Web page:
On January 26, an anonymous source reported that Iraqi Prime Minister Haider al-Abadi had set the conditions to accept candidates to his coalition, the Victory Alliance. The Victory Alliance was formed by Abadi in December 2017 in order to be “cross-sectarian” and overcome divisions within Iraq. Abadi had briefly invited some Popular Mobilization Unit (PMU) leaders into his coalition but backtracked due to widespread outcry. The source disclosed that Abadi would not focus on party or faction quotas. Additionally, Abadi stressed that the coalition would be comprised of people with different backgrounds and experiences, in order to have candidates with good reputations and integrity.
On January 27, the US Embassy in Baghdad announced that Deputy Secretary of State John Sullivan would visit Iraq for a joint delegation the following day. According to the statement, “the Deputy Secretary intends to focus on expanding economic relations between the United States and Iraq and increasing foreign investment to facilitate the reconstruction of Iraq after 14 years of war and the fight against terrorism.”
On January 28, US Deputy Secretary of State John Sullivan traveled to Iraq to meet with senior Iraqi government officials and participate in the fifth US-Iraq Higher Coordinating Committee. Sullivan first met with Iraqi Prime Minister Haider al-Abadi. Sullivan congratulated Abadi on his victory over the Islamic State of Iraq and al-Sham (ISIS) and added that the US would continue to work with Iraq “to ensure the scourge of ISIS is never repeated and support a secure, prosperous, and democratic future for all Iraqis.” Sullivan also noted the need for continued dialogue between the Iraqi federal government and the KRI. He then joined Deputy Foreign Minister Nizar Khairullah in convening the fifth meeting of the US-Iraq Higher Coordinating Committee, which was designed to oversee the implementation of the 2008 Strategic Framework Agreement on the political, economic, cultural, and security cooperation between the United States and Iraq. Sullivan and Khairullah discussed a multi-dimensional relationship, notably in trade and finance, and the two agreed on steps to address visa and residency issues.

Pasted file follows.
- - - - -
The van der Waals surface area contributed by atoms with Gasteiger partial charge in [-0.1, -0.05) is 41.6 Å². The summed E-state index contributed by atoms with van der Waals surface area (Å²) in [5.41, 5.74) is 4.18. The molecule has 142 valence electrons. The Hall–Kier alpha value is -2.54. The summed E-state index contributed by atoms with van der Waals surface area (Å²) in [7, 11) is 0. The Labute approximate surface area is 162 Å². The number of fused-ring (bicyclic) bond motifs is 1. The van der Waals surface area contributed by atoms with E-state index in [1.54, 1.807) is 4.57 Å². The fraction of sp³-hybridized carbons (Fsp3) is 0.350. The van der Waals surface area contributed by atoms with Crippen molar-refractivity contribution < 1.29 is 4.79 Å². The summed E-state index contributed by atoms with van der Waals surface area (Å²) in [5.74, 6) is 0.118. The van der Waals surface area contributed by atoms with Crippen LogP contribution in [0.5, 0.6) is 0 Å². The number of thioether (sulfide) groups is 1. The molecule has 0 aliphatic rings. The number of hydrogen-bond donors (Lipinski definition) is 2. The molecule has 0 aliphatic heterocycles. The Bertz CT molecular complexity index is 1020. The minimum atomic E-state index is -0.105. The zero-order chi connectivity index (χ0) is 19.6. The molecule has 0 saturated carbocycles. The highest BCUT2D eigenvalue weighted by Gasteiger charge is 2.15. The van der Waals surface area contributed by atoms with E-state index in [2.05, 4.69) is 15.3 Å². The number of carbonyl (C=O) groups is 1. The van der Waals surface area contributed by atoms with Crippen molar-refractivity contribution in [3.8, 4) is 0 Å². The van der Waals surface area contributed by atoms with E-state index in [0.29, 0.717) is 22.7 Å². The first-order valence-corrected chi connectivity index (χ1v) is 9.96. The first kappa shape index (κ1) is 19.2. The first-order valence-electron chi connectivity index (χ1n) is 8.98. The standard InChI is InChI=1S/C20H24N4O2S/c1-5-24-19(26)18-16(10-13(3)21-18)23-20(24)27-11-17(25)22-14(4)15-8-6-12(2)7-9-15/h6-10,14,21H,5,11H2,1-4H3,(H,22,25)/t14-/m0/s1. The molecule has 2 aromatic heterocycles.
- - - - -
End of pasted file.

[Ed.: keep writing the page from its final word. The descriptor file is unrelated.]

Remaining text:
On January 28, US Deputy Secretary of State John Sullivan met with Speaker of Parliament Salim al-Jabouri. The two discussed ways to continue coordination between Iraq and the US on counterterrorism measures. Sullivan and Jabouri also discussed political developments in Iraq, including the upcoming elections.